I believe What’s Past is Prologue is a book that may appeal to readers interested in feminist stories not only because of Sir Lewis de Bourgh’s views of women’s education and role in society, but also because of the trust that Darcy places in Elizabeth. Their dialogues show that Darcy sees Elizabeth as an equal with whom he can discuss serious matters regarding the estate and daily issues that may arise. This was what captivated me the most about this book and I believe readers with feminist sensibilities will appreciate it too.

 

You can find What’s Past is Prologue Review at:

Amazon.com

Amazon.co.uk

 

.

Ann started writing sometime before she knew how letters functioned. Her first books were drawings of circus poodles heavily annotated with scribbles meant to tell a story. Upon learning how letters were combined to represent words, she started doing that instead. This has proven to be much more successful.
Sometime after that, she decided she wanted to study Anthropology and sometime after that, she decided she liked cats more than dogs. And sometime after that, she decided to become an educator and teach a new generation of kids how to combine letters to represent words, and use those words express ideas.
And sometime after that, she realized all she really wanted to do was write, which probably should have been evident from the beginning.

Connect with Ann at the following places: Twitter | Facebook | Blog

 


 

Don’t forget to follow the blog tour for more news on What’s Past is Prologue 🙂

.

August 1 / Savvy Verse& Wit / Guest Post & Giveaway

August 2 / Of Pens & Pages / Book Review & Giveaway

August 3 / Babblings of a Bookworm / Book Review & Giveaway

August 4 / Just Jane 1813 / Book Excerpt & Giveaway

August 5 / Liz’s Reading Life / Author Interview & Giveaway

August 6 / From Pemberley to Milton / Book Review & Giveaway

August 7 / More Agreeably Engaged / Guest Post & Giveaway

August 8 / Austenesque Reviews / Book Excerpt & Giveaway

August 9 / Diary of an Eccentric / Book Review & Giveaway

August 10 / My Vices and Weaknesses / Book Review & Giveaway

August 11 / Margie’s Must Reads / Book Review & Giveaway

August 12 / My Love for Jane Austen / Book Excerpt & Giveaway

August 13 / So Little Time… / Guest Post & Giveaway

.

 


 

 

Meryton Press is giving away 8 ebooks of What’s Past is Prologue. Readers may enter the drawing by tweeting once a day and daily commenting on a blog post or a review that has a giveaway attached for the tour. Entrants must provide the name of the blog where they commented. If an entrant does not do so, that entry will be disqualified.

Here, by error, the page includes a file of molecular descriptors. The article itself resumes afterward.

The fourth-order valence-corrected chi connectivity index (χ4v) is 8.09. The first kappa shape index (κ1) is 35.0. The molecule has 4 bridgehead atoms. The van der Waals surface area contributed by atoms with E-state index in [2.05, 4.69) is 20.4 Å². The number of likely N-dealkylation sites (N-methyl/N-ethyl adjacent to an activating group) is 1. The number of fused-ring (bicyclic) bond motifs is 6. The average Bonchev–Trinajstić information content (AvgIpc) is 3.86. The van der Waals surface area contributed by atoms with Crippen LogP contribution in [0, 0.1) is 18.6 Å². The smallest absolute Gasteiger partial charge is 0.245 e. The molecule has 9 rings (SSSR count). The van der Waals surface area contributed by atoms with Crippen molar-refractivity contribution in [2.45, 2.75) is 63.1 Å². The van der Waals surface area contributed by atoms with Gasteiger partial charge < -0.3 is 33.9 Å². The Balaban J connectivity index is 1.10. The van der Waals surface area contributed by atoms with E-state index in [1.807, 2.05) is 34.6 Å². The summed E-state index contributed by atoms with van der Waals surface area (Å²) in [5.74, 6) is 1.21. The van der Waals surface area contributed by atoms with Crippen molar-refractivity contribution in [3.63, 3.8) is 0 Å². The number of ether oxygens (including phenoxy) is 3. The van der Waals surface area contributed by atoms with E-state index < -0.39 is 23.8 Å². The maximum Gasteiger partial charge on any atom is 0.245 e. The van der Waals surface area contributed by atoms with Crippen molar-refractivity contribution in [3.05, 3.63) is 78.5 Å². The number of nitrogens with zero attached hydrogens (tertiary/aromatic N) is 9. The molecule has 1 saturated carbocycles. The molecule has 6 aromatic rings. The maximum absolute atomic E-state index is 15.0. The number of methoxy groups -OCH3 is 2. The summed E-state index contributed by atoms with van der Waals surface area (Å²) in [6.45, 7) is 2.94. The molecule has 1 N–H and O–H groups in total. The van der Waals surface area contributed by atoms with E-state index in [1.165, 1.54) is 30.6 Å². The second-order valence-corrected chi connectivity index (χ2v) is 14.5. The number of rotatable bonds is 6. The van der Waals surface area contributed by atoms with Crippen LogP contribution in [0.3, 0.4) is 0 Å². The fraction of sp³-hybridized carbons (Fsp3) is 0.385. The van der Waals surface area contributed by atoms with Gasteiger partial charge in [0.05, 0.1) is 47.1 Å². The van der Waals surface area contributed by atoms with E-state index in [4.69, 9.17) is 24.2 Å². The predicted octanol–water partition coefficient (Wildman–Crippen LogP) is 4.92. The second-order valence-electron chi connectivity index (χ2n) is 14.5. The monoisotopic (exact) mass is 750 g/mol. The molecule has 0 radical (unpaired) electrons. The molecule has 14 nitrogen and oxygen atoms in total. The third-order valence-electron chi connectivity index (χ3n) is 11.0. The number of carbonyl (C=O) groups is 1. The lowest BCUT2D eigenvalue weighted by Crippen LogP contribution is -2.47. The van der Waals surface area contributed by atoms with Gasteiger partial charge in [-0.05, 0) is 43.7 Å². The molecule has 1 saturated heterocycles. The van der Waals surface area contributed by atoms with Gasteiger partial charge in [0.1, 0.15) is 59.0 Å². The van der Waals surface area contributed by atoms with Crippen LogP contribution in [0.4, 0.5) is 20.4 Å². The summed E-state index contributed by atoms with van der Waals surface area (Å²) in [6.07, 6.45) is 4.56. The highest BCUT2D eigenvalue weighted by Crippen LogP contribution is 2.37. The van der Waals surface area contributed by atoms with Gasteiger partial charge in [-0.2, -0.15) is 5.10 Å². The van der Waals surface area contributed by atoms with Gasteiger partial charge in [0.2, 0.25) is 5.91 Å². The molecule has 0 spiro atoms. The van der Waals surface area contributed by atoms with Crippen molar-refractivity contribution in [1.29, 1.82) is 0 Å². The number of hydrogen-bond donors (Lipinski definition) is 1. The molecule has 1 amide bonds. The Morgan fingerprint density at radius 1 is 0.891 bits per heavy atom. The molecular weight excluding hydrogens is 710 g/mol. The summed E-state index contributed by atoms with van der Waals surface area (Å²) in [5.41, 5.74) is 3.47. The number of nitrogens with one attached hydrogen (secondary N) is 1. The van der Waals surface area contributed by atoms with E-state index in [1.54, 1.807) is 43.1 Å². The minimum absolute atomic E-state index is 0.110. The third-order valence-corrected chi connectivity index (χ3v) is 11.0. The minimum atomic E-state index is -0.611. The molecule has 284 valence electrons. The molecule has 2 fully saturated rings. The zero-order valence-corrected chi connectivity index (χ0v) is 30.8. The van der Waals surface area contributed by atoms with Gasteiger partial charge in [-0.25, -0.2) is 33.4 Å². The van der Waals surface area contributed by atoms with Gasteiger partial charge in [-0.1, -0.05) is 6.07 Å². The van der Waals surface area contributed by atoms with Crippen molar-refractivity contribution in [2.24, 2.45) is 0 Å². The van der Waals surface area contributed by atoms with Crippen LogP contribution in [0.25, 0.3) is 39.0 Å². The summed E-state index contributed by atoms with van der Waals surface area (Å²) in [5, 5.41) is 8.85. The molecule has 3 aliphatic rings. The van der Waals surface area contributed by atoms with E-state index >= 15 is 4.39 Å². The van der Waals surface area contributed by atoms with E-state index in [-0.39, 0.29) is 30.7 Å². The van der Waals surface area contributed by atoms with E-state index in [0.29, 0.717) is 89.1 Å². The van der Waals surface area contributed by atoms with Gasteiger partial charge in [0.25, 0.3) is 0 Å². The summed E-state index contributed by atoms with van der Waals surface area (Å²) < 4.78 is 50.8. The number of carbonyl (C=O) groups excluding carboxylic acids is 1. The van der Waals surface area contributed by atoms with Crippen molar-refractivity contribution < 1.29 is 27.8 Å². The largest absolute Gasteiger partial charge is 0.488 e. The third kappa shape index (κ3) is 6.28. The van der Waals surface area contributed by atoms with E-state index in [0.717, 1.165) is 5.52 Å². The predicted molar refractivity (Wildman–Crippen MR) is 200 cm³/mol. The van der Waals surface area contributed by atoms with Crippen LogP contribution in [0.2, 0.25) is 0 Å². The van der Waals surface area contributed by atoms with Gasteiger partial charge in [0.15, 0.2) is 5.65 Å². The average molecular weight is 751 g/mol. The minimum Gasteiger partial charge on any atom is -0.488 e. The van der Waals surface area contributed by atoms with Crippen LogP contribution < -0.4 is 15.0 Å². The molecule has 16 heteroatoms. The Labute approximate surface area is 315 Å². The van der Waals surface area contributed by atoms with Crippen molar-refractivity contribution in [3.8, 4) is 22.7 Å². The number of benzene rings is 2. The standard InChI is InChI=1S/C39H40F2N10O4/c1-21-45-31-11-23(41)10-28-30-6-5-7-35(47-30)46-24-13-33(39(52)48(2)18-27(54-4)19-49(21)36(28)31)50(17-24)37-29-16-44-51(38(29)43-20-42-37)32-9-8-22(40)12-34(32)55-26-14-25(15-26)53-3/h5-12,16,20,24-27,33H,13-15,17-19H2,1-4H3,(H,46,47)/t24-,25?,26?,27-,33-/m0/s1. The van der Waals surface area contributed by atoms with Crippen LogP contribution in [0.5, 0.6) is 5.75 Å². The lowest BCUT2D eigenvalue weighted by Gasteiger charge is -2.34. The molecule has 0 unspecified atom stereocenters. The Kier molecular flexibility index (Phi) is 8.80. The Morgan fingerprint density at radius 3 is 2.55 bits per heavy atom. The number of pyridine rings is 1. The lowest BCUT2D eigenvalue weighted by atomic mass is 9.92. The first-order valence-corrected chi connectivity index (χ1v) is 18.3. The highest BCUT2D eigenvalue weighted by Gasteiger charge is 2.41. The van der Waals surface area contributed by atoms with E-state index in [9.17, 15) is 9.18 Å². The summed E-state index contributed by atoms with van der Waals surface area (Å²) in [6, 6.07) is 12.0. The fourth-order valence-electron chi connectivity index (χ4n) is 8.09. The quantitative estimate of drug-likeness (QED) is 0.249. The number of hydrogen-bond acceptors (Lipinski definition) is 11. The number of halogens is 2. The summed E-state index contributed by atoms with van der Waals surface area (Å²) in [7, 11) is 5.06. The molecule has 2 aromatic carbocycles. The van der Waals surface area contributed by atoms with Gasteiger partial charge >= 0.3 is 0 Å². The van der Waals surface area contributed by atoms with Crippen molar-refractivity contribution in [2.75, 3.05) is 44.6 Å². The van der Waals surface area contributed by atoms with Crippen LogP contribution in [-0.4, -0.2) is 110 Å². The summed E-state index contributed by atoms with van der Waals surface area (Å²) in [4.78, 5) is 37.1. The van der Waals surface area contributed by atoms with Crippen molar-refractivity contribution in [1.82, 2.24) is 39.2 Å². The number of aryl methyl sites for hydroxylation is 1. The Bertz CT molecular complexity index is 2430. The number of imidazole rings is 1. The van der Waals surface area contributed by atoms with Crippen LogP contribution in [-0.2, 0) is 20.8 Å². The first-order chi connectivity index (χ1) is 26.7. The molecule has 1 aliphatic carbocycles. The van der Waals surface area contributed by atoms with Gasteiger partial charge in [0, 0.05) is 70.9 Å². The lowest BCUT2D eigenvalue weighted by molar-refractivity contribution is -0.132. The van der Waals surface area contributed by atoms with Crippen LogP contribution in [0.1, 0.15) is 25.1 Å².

One winner will be selected per contest. Each winner will be randomly selected by Rafflecopter and the giveaway is international.
To enter, please use the Rafflecopter link.

Good Luck everyone!


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19 Comments

Filed under 3 stars, JAFF

19 responses to “What’s Past is Prologue Review & Giveaway

  1. Thank you for sharing your thoughts on this book. I’m glad you shared what happened before the story begins as it sounds like it might be a bit confusing if you didn’t have this information.

    Like

  2. Glad to read that there are some new characters to read about

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  3. Mary

    Hi Rita,
    Thank you for such an honest review.
    I can’t quite believe that I read that you didn’t feel any connection with Elizabeth or Darcy. That’s such a pity and must have been justifiably disappointing for you.
    Cheers for sharing your thoughts.

    Like

  4. suzanlauder

    Thanks for your detailed review, Rita. As usual, you put a great deal of thought into it. When I read this story at a fanfiction site, I felt that Ann Galvia had been rather true to life in how she didn’t just let the romance take over immediately, but let it grow through E’s realistic worries. This is typical of Galvia’s style on her other book, too. She doesn’t give it up easily, but the HEA is there for the readers. Being aware of all of this will help readers. Congratulations to Ann on her second book and this blog tour.

    Like

  5. J. W. Garrett